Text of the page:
"NYC Bound" is a new biweekly column in which Brooklyn resident Noah Davis—see, he's bound (confined) in New York, but these are also things you can do if you go (bound) to New York, and a lot of these activities involve human beings doing some kind of bounding—examines how one lives the active and adventure lifestyle while also living in the America's biggest, most city-ish city.
Patrick Parish of Circle Pines, Minnesota, broke the hour mark en route to winning the 2010 USA National Sprint Triathlon Championship. He completed the race—a 750m swim, 20k bike ride, and 5k run—in 59:06. I learn this fact halfway through the riding portion of my first-ever triathlon. I wanted to know what a good time was so I googled it on my iPhone. Riding, typing, and reading all at the same time is dangerous, but significantly less so for me than for Parish or the vast majority of other sprint-tri participants.
You see, I was on a stationary bike. I did the entire thing in my apartment building.
New York City residents get exercise in strange ways. Because of the physical limitations of living on a concrete island, traditional outdoor activities get brought inside. New Yorkers race up the Empire State Building. We climb in retrofitted warehouses. And some of us are lucky enough to have lap pools and a gym in our buildings so we can do a full sprint triathlon on a Friday afternoon.
THE POOL PORTION CONSISTED of 46 laps. Flip turns were not going to happen because I tend to inhale water and choke whenever I try one, so the necessity of turning around every 20 seconds negated the speed advantage of pushing off of the wall. (While searching for Parish's time, I discovered that most pool-based sprint tris only require swims of 400 or 500 meters so as to limit the number of laps. This would have been nice to know earlier. I also need a waterproof phone.) Except for the lifeguard, I was alone the entire time. My left calf started to tighten around the 36-lap mark, but I managed to finish fine. The swim took 16 minutes and 30 seconds, hardly a record-breaking pace but not bad for someone whose entire training regimen consisted of completing one set of 30 laps the previous week to prove to himself he could make it through a half-mile. Drowning in a three-and-a-half-foot deep pool would have been so embarrassing.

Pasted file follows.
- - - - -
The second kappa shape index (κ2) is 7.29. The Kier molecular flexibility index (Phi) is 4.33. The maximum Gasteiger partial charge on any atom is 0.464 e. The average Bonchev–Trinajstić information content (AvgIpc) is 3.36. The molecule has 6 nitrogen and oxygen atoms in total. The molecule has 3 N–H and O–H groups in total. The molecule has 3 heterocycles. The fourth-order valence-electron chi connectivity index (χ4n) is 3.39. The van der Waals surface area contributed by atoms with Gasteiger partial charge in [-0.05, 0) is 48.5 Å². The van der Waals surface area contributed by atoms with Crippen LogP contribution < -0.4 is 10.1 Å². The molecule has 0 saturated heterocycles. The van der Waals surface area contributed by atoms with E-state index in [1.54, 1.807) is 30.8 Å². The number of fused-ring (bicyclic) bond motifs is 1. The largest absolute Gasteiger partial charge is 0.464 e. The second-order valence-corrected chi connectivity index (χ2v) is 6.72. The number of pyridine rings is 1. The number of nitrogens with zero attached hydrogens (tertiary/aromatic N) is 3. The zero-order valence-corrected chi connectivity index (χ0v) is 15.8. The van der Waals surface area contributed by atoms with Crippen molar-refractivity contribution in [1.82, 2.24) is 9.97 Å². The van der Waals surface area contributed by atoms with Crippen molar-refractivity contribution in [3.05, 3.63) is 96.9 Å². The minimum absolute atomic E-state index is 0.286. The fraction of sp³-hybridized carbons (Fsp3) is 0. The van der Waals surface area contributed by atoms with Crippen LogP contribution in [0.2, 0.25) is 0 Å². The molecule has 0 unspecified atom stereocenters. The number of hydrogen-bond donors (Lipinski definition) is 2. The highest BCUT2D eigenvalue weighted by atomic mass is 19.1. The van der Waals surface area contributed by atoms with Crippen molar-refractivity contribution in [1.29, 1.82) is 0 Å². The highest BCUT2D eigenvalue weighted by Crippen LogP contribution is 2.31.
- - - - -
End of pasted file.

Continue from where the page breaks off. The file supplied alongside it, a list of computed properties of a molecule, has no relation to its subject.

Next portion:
Also embarrassing: Struggling into skintight Under Armour speedshorts in the locker room. Apartment-building decorum dictated that I couldn't run into the gym located 10 feet from the pool dripping wet, so I changed. Consideration for your fellow city dwellers, however, costs time. Traditional triathletes complete the transition from the swim to the bike in between 60 and 70 seconds. It took me more than three minutes to move from the pool to the locker room to the bike. In my defense, I was carrying a plastic bag of bananas and a sopping towel. The lifeguard, understandably, looked on confused.
"Hill Plus Level Five" seemed like an appropriately difficult and unnecessarily dramatic setting for the first ever Gold Street Apartment Building Triathlon, so I pressed a couple of buttons and started riding. Then, I realized that I needed to adjust the seat higher if I was going to be sitting on the hilariously uncomfortable not-so-soft rubber for the next 40-plus minutes. I figured I could ride at least 15 miles per hour, finishing the 12 miles in roughly three-quarters of an hour.
I went faster. Hill Plus Level Five consisted of one long, not-very-steep incline. The first mile took three minutes. The second 2:55. I was flying; I was hungry. I looked around for the pair of bananas I’d bought earlier in the day, intending to eat one of them during the ride. The well-traveled fruits were in the bag on the floor. I couldn't reach them. They were, however, significantly closer than the water bottle I conscientiously filled before leaving my apartment and then proceeded to leave on the counter. [See picture.] It’s a complete amateur hour at this point.